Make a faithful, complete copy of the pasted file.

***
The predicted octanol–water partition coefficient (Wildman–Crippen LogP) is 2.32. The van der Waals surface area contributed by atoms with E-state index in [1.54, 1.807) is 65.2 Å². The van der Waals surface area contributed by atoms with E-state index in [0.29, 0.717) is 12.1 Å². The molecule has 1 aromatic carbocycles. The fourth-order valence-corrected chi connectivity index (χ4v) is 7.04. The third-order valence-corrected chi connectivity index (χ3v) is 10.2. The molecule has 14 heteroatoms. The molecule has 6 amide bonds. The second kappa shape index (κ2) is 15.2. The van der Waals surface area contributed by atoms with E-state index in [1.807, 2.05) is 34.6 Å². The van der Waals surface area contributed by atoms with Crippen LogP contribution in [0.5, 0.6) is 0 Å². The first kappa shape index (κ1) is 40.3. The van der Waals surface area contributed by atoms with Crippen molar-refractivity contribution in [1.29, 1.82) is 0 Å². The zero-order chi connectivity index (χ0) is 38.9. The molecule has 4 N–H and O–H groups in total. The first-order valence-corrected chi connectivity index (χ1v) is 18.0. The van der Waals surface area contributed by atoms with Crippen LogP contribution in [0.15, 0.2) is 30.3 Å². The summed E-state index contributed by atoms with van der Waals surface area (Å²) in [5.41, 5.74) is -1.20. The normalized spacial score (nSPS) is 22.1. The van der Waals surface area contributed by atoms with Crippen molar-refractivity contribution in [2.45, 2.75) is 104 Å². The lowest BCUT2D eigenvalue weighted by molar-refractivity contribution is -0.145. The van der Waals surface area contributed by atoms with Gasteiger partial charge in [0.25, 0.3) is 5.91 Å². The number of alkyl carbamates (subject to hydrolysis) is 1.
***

The predicted octanol–water partition coefficient (Wildman–Crippen LogP) is 2.32. The van der Waals surface area contributed by atoms with E-state index in [1.54, 1.807) is 65.2 Å². The van der Waals surface area contributed by atoms with E-state index in [0.29, 0.717) is 12.1 Å². The molecule has 1 aromatic carbocycles. The fourth-order valence-corrected chi connectivity index (χ4v) is 7.04. The third-order valence-corrected chi connectivity index (χ3v) is 10.2. The molecule has 14 heteroatoms. The molecule has 6 amide bonds. The second kappa shape index (κ2) is 15.2. The van der Waals surface area contributed by atoms with E-state index in [1.807, 2.05) is 34.6 Å². The van der Waals surface area contributed by atoms with Crippen LogP contribution in [0.5, 0.6) is 0 Å². The first kappa shape index (κ1) is 40.3. The van der Waals surface area contributed by atoms with Crippen molar-refractivity contribution in [1.29, 1.82) is 0 Å². The zero-order chi connectivity index (χ0) is 38.9. The molecule has 4 N–H and O–H groups in total. The first-order valence-corrected chi connectivity index (χ1v) is 18.0. The van der Waals surface area contributed by atoms with Crippen LogP contribution in [0.15, 0.2) is 30.3 Å². The summed E-state index contributed by atoms with van der Waals surface area (Å²) in [5.41, 5.74) is -1.20. The normalized spacial score (nSPS) is 22.1. The van der Waals surface area contributed by atoms with Crippen molar-refractivity contribution in [2.45, 2.75) is 104 Å². The lowest BCUT2D eigenvalue weighted by molar-refractivity contribution is -0.145. The van der Waals surface area contributed by atoms with Gasteiger partial charge in [0.25, 0.3) is 5.91 Å². The number of alkyl carbamates (subject to hydrolysis) is 1.